The BTS Interview with Stephen Scott Whitaker
BTS: Who do you think of as a mentor or a major influence?
SSW: Jamie Brown has been a big influence, just in terms of giving me opportunities, and offering advice for when I'm down on the whole writing thing. In undergraduate school both Martin Espada and Sam Cornish loomed large in my academic and creative life. Both men pressed upon me the importance of advocacy, and social justice. Now I don't consider myself to be a political poet per se, but my subject matter is certainly politicized. I am a writer of the poor rural south for example, and often write about marginalized people such as addicts, alcoholics, and even the gay, lesbian, transgender communities in the rural south. When I was at BU, Robert Pinsky, David Ferry, and Aaron Fogle all were influential in terms of sound, structure, and form; concepts that I paid little attention to in my undergraduate days. In terms of fiction, Stephen King and David Foster Wallace speak to me. My short stories almost always have a speculative element to them, and a wink of satire, sometimes more than a wink.
BTS: How did you come to be a National Book Critics Circle member?
SSW: Again, this was Jamie Brown's influence. It's a professional organization that is open to anyone who wishes to participate. As a regular reviewer for the Cape Gazette and the Broadkill Review, the membership was a natural extension.
The Broadkill Review, and the Broadkill River Press, are just some of the sponsors of the Dogfish Head Poetry Prize, which is free to enter, and offers a full length publication of a poetry manuscript, a cash prize, and free beer. It's become one of the best contests for poets. We focus on poets who have ties to the Mid-Atlantic states. You can find submission information here on our imprint's website http://www.thebroadkillriverpress.com/dogfish-head-poetry-prize
BTS: Duotrope states that you have 10,000 readers scattered around the world. You and the Broadkill team have built quite a following in 6 years! I assume those include occasional browsers to your home page, and not all of them are subscribers? Either way, it makes you a truly significant international publication. What do you think is your secret to that kind of growth?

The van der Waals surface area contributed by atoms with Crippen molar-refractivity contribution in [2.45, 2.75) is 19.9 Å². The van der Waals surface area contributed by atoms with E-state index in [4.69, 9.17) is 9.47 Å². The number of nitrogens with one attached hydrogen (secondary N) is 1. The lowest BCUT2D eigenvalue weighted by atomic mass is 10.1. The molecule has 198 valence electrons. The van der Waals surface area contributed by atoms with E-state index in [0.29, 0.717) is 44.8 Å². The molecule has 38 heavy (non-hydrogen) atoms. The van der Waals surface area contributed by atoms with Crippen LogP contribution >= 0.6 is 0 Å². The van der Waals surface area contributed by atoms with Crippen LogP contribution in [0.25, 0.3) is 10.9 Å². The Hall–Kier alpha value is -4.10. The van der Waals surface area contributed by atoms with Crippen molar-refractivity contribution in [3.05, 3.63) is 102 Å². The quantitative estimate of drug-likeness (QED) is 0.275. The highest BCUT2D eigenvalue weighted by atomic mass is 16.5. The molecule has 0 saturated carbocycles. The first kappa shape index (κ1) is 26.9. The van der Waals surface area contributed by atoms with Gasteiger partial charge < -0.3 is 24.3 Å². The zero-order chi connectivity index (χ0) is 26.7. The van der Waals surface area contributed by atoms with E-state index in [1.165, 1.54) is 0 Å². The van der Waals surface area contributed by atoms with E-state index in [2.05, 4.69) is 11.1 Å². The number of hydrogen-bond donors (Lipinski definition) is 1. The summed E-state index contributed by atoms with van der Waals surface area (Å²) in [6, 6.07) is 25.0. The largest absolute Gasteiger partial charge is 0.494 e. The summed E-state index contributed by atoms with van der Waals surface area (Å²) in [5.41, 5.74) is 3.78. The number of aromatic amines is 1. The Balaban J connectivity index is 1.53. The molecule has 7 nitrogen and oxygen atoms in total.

SSW: Part of it is excellence, and part of it is networking. Early on we had interviews with Robert Pinksy, Maxine Kumin, and Bobbie Ann Mason, which helped attract readers. Jamie, through some connection, published some of Australia's best and upcoming poets. That was a watershed moment for the journal because suddenly we had an international audience paying attention to the writing in our pages.
BTS: Also, I saw in the Duotrope listing that you do not take previously published work.
Is that so?
I know in the old days publications tended to insist on ‘virgin material’, but I am curious if you still find that a rational policy.
SSW: Not so much. Jamie has published previously published material, but it is rare. Every journal wants that claim to have discovered a piece of great writing. Often time it simply is need. There is a glut of writing out there. Back in 2013 I wrote a poem a day for a year, and committed to publishing them on Figment, and Wattpad, two burgeoning publishing platforms. Literally thousands of writers publish daily on those websites. Some of the writing is great, most of it is average, and some of it is awful. Doing that for a year opened my eyes to sheer number of writers out in the real world. When you are curating a journal you want every piece to surprise, entertain, enlighten and move the reader. Not every work will do that. I think if all parties agree, then publishing a previously published work is okay. I do not think your personal blog counts as a publishing credit. Some magazines do, however, and that is likely part of their vetting process.
A sample of Scott's poetry,
previously published in Devilfish Review - Quarterly Literature, Speculative and Otherwise
ABDUCTEE 103. NORTHERN VIRGINIA. PARTIAL TRANSCRIPT.
The windows purred white fire.
Like an animal of fire had stepped through the glass
as if it wasn’t there.
Engines, no engines did I hear, or a pulse.
Like a woodstove, concentrated,
as if a hand full of dry intense light
reached out and grabbed my breast bone.
Warm all over, spine pricking, needles pushed home,
all the way through,
as if I were the nothing that water is
when it steams from fire.
The house did not matter.
The locks I installed
when that burglar came round last winter,
did not matter.
Drunk, sober, summer, winter, don’t matter.
Time of year don’t matter. Or who shares my sleep.
They come for me
when they will. When they will
It is truth.
I don’t recall seeing alien technology.
Wouldn’t know it if I saw it. But dealing with them…
like that play you read in high school,
where the witches tell Macbeth
he’s gonna kill the king.
They give him no choice.
It’s like that. I have no freedom. And the world is dark.
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